As a parenthesis: Sauer made a stock model for this for their 205-action named "MBR".
     
  7. icebear

    icebear Sako-addicted

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    Thanks. I thought they had made the target rifle in 6.5x55, but I wasn't sure and it wasn't mentioned in the documentation I have.

    I'm not familiar with "Moose biathlon," although I have hunted moose and skied cross-country in Finland. Can you tell me the term in Finnish? I tried Googling "hirvi ampumahiihto" which would be the literal Finnish translation, but all I found was references to an Olympic biathlon medalist named Juha Hirvi, and a couple of images.
    767px-Väinö_Hämäläinen_-_Hiiden_hirven_hiihto.jpg Hirvi-Hiihto.jpg
     
  8. CerebralDistortion

    CerebralDistortion Well-Known Member

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  9. icebear

    icebear Sako-addicted

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    Fascinating. I had not heard of this sport before. Sounds challenging (as is regular biathlon). The summer version (running and shooting (see CD's link above), inspired the thought that they could also do a summer version on roller-skis, which are used by cross-country skiers for summer training. Rullasukset, the Finnish word for roller-skis, seems to be one of those words that just sounds funny in Finnish. My Finnish girlfriend could never say the word without giggling. I never tried the things; I enjoy both X-C and downhill skiing but the rollers looked kind of sketchy to me. Just for fun, I Googled roller-skiing in Finnish, and found biathlon on roller-skis!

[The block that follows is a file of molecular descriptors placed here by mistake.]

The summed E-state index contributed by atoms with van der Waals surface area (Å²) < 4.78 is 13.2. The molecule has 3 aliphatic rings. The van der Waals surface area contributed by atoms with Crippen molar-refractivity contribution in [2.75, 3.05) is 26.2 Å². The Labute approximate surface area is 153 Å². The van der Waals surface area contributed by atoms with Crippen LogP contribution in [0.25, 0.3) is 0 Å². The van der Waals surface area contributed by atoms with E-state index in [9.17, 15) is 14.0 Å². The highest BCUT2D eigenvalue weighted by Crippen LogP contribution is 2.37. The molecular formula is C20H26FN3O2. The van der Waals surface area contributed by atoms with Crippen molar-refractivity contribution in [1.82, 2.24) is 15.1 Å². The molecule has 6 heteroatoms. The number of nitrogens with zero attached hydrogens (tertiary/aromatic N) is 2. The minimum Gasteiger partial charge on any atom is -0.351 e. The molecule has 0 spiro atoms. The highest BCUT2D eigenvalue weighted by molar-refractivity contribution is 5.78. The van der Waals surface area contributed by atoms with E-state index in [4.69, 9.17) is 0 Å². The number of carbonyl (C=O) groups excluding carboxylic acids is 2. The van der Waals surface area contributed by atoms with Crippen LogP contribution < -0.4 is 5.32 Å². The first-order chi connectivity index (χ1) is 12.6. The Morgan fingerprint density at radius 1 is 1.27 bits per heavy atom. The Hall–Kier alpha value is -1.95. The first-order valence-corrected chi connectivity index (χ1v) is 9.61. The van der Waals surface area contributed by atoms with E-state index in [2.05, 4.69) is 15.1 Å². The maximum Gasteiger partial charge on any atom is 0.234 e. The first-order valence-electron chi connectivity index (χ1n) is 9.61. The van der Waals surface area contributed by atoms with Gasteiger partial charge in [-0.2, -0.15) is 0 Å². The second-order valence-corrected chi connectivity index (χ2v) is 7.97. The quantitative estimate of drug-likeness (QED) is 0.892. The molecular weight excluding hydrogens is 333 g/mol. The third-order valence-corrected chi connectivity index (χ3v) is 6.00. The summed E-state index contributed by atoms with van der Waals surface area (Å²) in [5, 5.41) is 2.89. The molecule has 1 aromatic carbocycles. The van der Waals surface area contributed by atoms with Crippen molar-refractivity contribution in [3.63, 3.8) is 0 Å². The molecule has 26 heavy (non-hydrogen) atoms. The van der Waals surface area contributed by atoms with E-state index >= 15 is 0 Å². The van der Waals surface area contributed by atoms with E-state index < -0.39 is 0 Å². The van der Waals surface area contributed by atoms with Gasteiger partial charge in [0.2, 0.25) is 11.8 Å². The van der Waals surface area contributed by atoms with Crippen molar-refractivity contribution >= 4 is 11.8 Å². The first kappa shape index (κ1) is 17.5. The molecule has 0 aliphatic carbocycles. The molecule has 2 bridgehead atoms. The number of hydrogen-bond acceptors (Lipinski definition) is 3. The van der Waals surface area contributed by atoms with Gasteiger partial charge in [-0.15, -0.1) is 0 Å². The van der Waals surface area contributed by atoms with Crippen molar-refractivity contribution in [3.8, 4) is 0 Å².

roller skiing.jpg rulla-ampumahiihto.jpg

    The Moose-Biathlon Rifle is quite impressive, sound suppressor and all. I suppose in Finnish it would be called a hirvenhiihtokivääri. You can buy a suppressor over the counter in Finland, as opposed to here where they require a special background check by the Feds, a months-long wait, and a $200 transfer tax. The rifle resembles centerfire biathlon rifles built before international competition switched to rimfire. Both Sako and Tikka built such rifles, and the Finnish military build some on Mosin-Nagant actions in 7.62x53R. Some of the military biathlon rifles resembled the m/28-76 target rifles imported into the US; others used modified military-issue stocks.
     
  10. CerebralDistortion

    CerebralDistortion Well-Known Member

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    The Finns have a long time enemy at their eastern border...
     
  11. icebear

    icebear Sako-addicted

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    A Finnish official once said to me, "Finland is a neutral country - but the guns point to the east." This was in the 1990s, when Finland was still nominally neutral and coordination with the US and NATO was done quietly. Now, as we see in the media, Finland is openly discussing NATO membership.
     
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  12. dphauto

    dphauto Member

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    tikka 17 remm picture 3.jpg
    This is for Icebear, a Tikka M55 in 17 Rem. They are out there and a deluxe to boot! tikka 17 rem.jpg tikka 17rem picture2.jpg
     
    Last edited: Sep 11, 2021
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  13. icebear

    icebear Sako-addicted

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    A very nice find, and it confirms the information in Arma Fennica. Now let's see if anybody comes up with a U.S. market M55 (Ithaca LSA-55) in .17. The European and Canadian markets seem to have been offered a much greater variety than the U.S. One of the Forum's Canadian members even has a full-stock version - I forget which action length and caliber.
     
  14. Branxhunter

    Branxhunter Well-Known Member

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    It's not unusual to see second hand Tikka M55 in .17 Rem here in Australia. If you were really serious about spotlight shooting foxes for skins back in the 70's, 80's and 90's you had a Rem 700, Sako L461/A1 or Tikka in .17 Rem and a Kahles, Pecar or Leupold scope.